Tuesday, April 2, 2019

Exploration and Rare Disease Awareness in Philly

I recently was provided the honor of serving as a member on the Familial Adenomatous Polyposis (FAP) Patient Advisory Board Meeting in Philadelphia, Pennsylvania and was able to explore this historic town while I was there.

Independence Hall
I arrived on a Thursday afternoon and met with a fellow FAP patient and friend who I had the opportunity to meet in 2017 at the Hereditary Colorectal Cancer Family Day. Our hosts had arranged our stay at the Windsor Suites. My friend and I spent the afternoon and evening walking around Philadelphia. We visited the Independence National Historical Park where we saw the Liberty Bell, President's House remains, and Independence Hall. For dinner we visited the Reading Terminal Market where we enjoyed official Philly Cheesesteaks. The Reading Terminal Market is one of the largest and oldest public markets dating back to at least 1893 where you can find a variety of food merchants, locally sourced produce and meats, and vendors with various items for sale.

Liberty Bell
The following day we joined the FAP Patient Advisory Board Meeting. Janssen Pharmaceuticals and CISCRP (Center for Information and Study on Clinical Research Participation) came together with a local marketing research data collection company to discover the experiences and perspectives of FAP patients and their caregivers. The panel of participants included a mix of 10 patients/caregivers as well as doctors, clinical scientists, researchers and Global Trial Leaders associated with Janssen and CISCRP. It was a unique opportunity to not only meet others living with FAP but also a chance to share our experiences and opinions with these professionals for future clinical trials for FAP.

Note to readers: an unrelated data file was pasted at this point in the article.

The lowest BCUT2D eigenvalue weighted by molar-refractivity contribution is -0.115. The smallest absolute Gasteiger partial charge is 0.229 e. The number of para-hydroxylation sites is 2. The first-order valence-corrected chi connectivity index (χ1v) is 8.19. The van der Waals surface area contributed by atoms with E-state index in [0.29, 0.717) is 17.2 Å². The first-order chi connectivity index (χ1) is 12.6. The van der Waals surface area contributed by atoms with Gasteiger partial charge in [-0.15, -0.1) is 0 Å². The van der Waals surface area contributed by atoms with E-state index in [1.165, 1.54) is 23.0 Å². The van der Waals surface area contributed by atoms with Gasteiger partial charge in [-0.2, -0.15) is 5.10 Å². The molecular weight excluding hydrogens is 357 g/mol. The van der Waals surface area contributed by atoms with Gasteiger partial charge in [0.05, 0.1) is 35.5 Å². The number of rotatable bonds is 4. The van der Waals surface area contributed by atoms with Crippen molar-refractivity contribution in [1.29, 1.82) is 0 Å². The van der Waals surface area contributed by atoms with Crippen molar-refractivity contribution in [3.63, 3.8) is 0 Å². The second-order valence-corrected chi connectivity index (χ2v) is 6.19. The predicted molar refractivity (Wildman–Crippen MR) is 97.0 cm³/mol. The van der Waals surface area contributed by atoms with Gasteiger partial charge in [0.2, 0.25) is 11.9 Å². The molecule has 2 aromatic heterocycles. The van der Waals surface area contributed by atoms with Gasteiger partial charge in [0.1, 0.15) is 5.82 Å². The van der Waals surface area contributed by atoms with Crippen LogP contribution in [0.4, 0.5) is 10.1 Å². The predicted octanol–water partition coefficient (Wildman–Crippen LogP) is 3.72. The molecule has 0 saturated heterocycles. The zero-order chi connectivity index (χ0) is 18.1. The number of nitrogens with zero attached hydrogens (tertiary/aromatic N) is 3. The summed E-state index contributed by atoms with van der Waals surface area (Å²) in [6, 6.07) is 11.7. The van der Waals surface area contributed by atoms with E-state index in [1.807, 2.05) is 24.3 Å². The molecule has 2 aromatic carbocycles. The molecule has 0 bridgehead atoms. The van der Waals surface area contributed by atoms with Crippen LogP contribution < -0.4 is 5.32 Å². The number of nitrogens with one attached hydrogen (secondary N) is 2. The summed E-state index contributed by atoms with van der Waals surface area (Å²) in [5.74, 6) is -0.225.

After the completion of the meeting, my friend and I explored the

Mütter Museum, at the College of
Mütter Museum
Physicians of Philadelphia, which showcases medical history. The museum houses collections of bodily specimens, models, and medical instruments. Among the two story exhibit rooms full of interesting objects, we saw Mega Colon, a colon with FAP, and even slices of Albert Einstein's brain! Photography was not allowed in the museum unfortunately. Outside was the  beautiful and serene Benjamin Rush Medicinal Plant Garden where more than 60 different medicinal herbs grow. Following dinner again at the Reading Terminal Market, we joined a few of our newly met FAP friends to visit over drinks before we all headed our separate ways that night or the following day.

Philadelphia City Hall

It was a whirlwind visit to Philly but it was full of historical significance not only of the United States but also an opportunity for patients and caregivers to make a difference in the future of clinical trails for the treatment of FAP. It was an honor to have our voices heard and to meet an amazing group of individuals fighting their hardest against this disease.

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